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Most operators recognize Distributed Access Architectures (DAA) as the future of their HFC network—but the path to that future isn’t as clear.
Until very recently, operators had to choose upfront between R-PHY and R-MACPHY as they planned their DAA solutions. This led them to consider solutions that might not be optimal in the long term or to postpone their network evolution decision altogether. Moreover, inconsistency across network topologies often dictated different architectures in different areas. Add in other factors such as service uptake, density, economics, and market trends—and it become obvious why this was not a simple binary decision.
R-PHY & R-MACPHY Compared
In R-PHY, the PHY layer is moved to the fiber node or to an R-PHY shelf, while the MAC layer is
retained in the hub or headend. This configuration enables the reuse of the physical or virtualized CCAP Core and has slightly lower power consumption in the fiber node. The cost of an R-PHY architecture is lower in the fiber node but higher in the headend, where it requires higher power and more rack space. It also imposes more operational complexity, requiring a grand master clock and timing network—and has higher transport latency, because the MAC and the PHY are separated.
In contrast, R-MACPHY moves both the MAC and the PHY layers to the fiber node. The CCAP Core
function, which handles DOCSIS processing, is in the R-MACPHY device, which now resides in the fiber-optic node, and the digital/RF interface (PHY layer) is also placed at the optical/coaxial boundary. As a result, R-MACPHY is a simpler, all-in-one-box architecture that is much easier to operate. It does not require a CCAP Core and can be deployed without a grand master clock. This architecture provides the lowest latency—making it more appropriate for applications with low latency tolerance. It has the lowest power consumption in the headend, but adds a small amount of power in the node due to the inclusion of the MAC.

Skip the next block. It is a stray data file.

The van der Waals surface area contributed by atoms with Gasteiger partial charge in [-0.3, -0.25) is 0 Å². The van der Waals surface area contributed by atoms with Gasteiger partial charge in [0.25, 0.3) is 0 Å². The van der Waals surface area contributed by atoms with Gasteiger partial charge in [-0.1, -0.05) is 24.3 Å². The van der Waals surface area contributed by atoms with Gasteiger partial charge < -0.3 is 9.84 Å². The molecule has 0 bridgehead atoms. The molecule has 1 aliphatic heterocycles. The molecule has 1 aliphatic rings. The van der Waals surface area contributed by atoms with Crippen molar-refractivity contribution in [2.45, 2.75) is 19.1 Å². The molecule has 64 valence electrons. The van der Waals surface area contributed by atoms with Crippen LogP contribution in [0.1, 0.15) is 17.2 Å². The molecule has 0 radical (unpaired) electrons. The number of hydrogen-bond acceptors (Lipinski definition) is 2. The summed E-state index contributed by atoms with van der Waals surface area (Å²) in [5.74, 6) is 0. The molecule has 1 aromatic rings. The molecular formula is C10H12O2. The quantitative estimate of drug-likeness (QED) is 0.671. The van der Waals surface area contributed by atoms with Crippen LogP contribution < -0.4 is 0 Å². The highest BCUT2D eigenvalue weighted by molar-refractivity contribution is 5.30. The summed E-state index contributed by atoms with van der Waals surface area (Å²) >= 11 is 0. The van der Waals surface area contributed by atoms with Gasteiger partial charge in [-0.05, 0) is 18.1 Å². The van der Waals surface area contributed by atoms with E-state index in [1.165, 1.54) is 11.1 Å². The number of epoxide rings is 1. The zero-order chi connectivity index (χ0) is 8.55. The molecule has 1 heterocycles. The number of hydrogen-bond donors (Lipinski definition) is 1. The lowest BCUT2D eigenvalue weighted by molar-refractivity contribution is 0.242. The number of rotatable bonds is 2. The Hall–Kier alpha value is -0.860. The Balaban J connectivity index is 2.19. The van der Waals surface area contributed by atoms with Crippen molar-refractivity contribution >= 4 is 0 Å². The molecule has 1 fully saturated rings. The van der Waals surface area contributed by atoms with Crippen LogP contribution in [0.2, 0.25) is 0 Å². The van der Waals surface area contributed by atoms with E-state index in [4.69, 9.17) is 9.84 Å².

Achieving R-MACPHY via R-PHY
Clearly, R-MACPHY presents several key performance advantages over R-PHY—particularly for increasing capacity in the upstream, enabling low-latency applications, streamlining operations, and paving the way to a virtualized operating environment. But, for many operators, R-MACPHY’s greater upfront layout may lead them to choose R-PHY, which can achieve many of the key benefits of DAA while leveraging more of the existing network and headend. For many years, this was a difficult decision to make—but with the availability of CommScope’s new RD2322 R-PHY/MACPHY Device (RxD), operators no longer have to choose.
The RD2322 supports operation either as an R-PHY device (RPD) or R-MACPHY device (RMD), allowing operators to switch between the two modes of operation with a simple software-only upgrade. In RPD mode, the RD2322 handles the PHY layer functionality, leading to alleviated demand in terms of density and power consumption in the headend. In RMD mode, it provides a simple, all-in-one-box distributed CMTS solution that moves both the MAC and PHY layer functions out of the headend/hub to a fiber-optic node. Both solutions place the PHY layer at the optical/coaxial boundary.
Furthermore, the RD2322 supports the major upstream frequency splits, including low-split (42 or 65 MHz), (mid-split) 85 MHz and high-split (204 MHz). The RD2322 simplifies the path to DAA with the solution’s flexibility of deployment, ability to produce higher bandwidth capacity and fiber efficiencies, and simplified plant operations.
In summary, the RD2322 enables operators to make the switch to DAA today, and leverage much their existing network infrastructure, while giving them a clear and viable path to R-MACPHY in the future. To find out more about the RD2322 and the path to DAA, please get in touch or visit our SCTE web page.